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Photo: Supplied

10:35 Book review - The Discomfort of Evening by Marieke Lucas Rijneveld

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Photo: Allen & Unwin

Kiran Dass of Time Out Bookstore reviews The Discomfort of Evening by Marieke Lucas Rijneveld, published by Faber.

10:45 The Reading

The Mesmerist, episode two. Written and read by Barbara Ewing.

11:05 Fonterra sells Chinese farms, My Food Bag considers options

A feeding Gallery in a cattle farm for feeding cattle. October 19, 2016, Luannan County, Tangshan City, Hebei Province, China.

Photo: 123RF

Business commentator Rod Oram joins Kathryn to talk about Fonterra selling up its Chinese farms for $600m - why did it invest so heavily in farms in China? The pioneer of home delivery food kits, My Food Bag, is growing briskly - leading it to consider whether to sell up or list on the stock exchange. And what's happening with New Zealand Treasury bond yields?

11:30 ABRZY on making rhymes since he was 17

ABRZY in Dhaka, Bangladesh.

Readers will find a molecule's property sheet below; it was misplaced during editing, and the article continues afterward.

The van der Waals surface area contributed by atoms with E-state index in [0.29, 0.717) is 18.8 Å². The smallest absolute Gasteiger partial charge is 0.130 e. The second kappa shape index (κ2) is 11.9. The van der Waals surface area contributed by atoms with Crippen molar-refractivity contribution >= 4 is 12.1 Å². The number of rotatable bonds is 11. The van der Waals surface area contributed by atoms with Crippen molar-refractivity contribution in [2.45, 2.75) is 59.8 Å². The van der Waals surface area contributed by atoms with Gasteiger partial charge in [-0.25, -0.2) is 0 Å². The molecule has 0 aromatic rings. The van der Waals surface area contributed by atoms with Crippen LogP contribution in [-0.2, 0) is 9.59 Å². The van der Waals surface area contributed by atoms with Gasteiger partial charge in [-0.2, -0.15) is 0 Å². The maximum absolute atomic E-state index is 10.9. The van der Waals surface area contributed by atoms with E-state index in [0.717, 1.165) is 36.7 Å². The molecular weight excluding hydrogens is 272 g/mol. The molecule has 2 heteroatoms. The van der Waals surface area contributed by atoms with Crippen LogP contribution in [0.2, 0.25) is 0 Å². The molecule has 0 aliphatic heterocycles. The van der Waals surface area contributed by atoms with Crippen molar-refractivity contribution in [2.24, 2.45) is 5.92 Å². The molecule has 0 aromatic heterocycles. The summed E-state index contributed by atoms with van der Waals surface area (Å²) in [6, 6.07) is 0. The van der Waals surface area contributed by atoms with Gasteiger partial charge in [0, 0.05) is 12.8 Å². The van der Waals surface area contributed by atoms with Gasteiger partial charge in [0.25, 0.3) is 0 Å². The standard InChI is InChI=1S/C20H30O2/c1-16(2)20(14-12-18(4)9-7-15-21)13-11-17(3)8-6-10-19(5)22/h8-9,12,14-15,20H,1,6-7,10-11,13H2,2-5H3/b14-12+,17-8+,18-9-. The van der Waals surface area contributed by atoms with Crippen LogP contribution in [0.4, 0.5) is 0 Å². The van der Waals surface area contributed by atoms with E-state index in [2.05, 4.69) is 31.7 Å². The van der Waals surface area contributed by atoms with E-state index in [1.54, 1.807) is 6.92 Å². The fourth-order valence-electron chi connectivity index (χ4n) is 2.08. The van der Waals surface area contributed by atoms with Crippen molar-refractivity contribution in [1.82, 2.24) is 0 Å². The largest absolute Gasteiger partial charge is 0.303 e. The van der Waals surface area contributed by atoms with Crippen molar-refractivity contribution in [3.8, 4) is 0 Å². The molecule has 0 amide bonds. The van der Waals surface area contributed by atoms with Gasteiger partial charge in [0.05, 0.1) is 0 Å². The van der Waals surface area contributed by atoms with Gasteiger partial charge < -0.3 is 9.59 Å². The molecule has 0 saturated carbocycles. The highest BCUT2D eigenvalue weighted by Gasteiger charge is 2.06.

ABRZY in Dhaka, Bangladesh. Photo: instagram

Wellington rapper ABRZY joins Kathryn Ryan to discuss his attitude to music making and being featured in The Outliers a new series which profiles inspirational young people from minority communities. 

Abrzy in Bangladesh

Abrzy in Bangladesh Photo: Fire Fire / The Outliers

11:45 Media commentator Andrew Holden

Is it the turning of the tide for how digital companies treat newsrooms?. Google will pay $1 billion to news publishers around the world over the next three years and let them make more editorial decisions about how their content appears on its products. Also a new content agreement will give NZ Herald premium subscribers access to some magazine titles.

Andrew Holden is a journalist for more than 30 years including five as Editor of The Press (in Christchurch) and four as Editor-in-Chief of The Age in Melbourne. 

Music played in this show

Artist:   Michael Kiwanuka
Song:    Tell Me A Tale  
Broadcast time: 09:26

Artist:   Weyes Blood
Song: Andromeda
Broadcast time: 09:38

Artist:   Leisure
Song: Lonely Nights
Broadcast time:  10:37